Tuesday 25 August 2015

Injection time ~ and a chance to build a few life skills!

I had been thinking a lot about the best way to give Riley her MMR and preschool boosters as to me giving a baby two injections at once seems quite mean but at least they don’t remember it after.  But take a three year old who is just developing her own strong opinions on how things in her life should work and it seems to me like a recipe for disaster.  Added to that the fact that I know vaccinations can make you feel a bit rough I decided it would be better to have them done separately.
Then I realised I could time Riley’s MMR with my whooping cough vaccine, it seemed like the perfect situation.  We discussed what would happen at home when I had made the appointment and that we would both be getting injections in a few weeks which might hurt a little bit at the time but would make sure we didn’t get ill.  Riley seemed happy with this and after asking a few more questions went back to playing happily.
So yesterday was the day and it was pouring with rain, so after a 45 minute walk to the doctors I was soaked and feeling a bit fed up (it’s days like yesterday when I really miss being able to drive).  As we entered the nurses room the nurse said, ‘did you get my message?’ I said ‘no’ and she explained most people get the two vaccinations done together as it can be quite traumatic for the child.  Riley can’t have her pre-school booster for another few months so the nurse suggested we waited.
I explained we had talked about what was going to happen and I wanted her to have her MMR now and pre-school next year (as in a couple of months we would be a bit busy with a new baby) and Riley then said ‘Mummy’s going to have her whooping cough injection first and then I am going to have my injection, I’m a big girl, I’m three’.  I think the nurse was quite surprised that Riley was so clued up on what was about to happen and yet not making a fuss at all.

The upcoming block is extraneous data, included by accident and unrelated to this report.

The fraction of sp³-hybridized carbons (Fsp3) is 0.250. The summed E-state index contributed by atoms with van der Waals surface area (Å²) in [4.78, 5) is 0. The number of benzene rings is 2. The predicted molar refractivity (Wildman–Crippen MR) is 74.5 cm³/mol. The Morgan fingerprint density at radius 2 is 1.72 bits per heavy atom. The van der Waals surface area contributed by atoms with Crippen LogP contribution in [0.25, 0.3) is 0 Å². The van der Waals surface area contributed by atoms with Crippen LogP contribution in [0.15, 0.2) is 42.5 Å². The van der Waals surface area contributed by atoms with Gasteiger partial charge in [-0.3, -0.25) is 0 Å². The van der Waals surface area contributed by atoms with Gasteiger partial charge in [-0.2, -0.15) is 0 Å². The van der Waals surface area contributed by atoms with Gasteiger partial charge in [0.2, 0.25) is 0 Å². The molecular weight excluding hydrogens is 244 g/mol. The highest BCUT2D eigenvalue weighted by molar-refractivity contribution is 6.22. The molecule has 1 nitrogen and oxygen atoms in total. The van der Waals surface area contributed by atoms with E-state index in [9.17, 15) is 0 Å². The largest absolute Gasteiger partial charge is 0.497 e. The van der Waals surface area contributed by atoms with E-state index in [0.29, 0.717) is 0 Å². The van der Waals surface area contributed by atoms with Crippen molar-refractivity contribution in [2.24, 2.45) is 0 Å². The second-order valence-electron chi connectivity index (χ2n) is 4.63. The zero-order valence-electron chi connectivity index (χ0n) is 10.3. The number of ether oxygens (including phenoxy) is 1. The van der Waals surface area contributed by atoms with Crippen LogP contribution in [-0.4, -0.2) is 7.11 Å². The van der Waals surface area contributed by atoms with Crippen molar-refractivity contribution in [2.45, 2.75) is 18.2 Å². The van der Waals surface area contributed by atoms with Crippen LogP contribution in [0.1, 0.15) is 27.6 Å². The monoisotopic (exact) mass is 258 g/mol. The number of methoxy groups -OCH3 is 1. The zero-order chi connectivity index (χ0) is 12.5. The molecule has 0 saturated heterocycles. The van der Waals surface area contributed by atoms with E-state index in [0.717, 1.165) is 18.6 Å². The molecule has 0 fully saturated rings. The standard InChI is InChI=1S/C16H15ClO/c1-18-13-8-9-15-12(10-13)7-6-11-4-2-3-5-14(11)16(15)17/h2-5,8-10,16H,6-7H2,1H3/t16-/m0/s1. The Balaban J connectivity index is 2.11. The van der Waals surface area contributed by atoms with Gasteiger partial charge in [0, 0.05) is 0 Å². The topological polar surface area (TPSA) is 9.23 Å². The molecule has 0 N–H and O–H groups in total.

Riley sat on my lap while I had my injection and then snuggled into me for hers.  She then turned to the nurse and said ‘that didn’t hurt and that she didn’t want a plaster because mummy didn’t have one’ and then she chose a sticker with a dinosaur on and explained it looked like Dub (her imaginary dinosaur) and skipped out of the room saying a cheery ‘thank you, bye’.  The nurse smiled and said if only they were all that easy!  Riley then walked home skipping in all the puddles as she went.
We’ve always tried to be open and honest with Riley about everything, explaining things to her in as simple a way as possible but without hiding things from her.  I think sometimes people don’t give young children enough credit for what they can deal with and maybe we shelter them too much.  It’s all about giving them the tools and support to be able to deal with what might happen in life – life’s not perfect and does have good and bad bits and part of our role as parents is to equip our children to deal with this and make sure they know they are loved and cared for no matter what happens.

For us my epilepsy means we have no choice but to talk about some difficult situations.  Things like injections are a good exercise for doing this too and I am so proud of how brave and grown up Riley was yesterday. 

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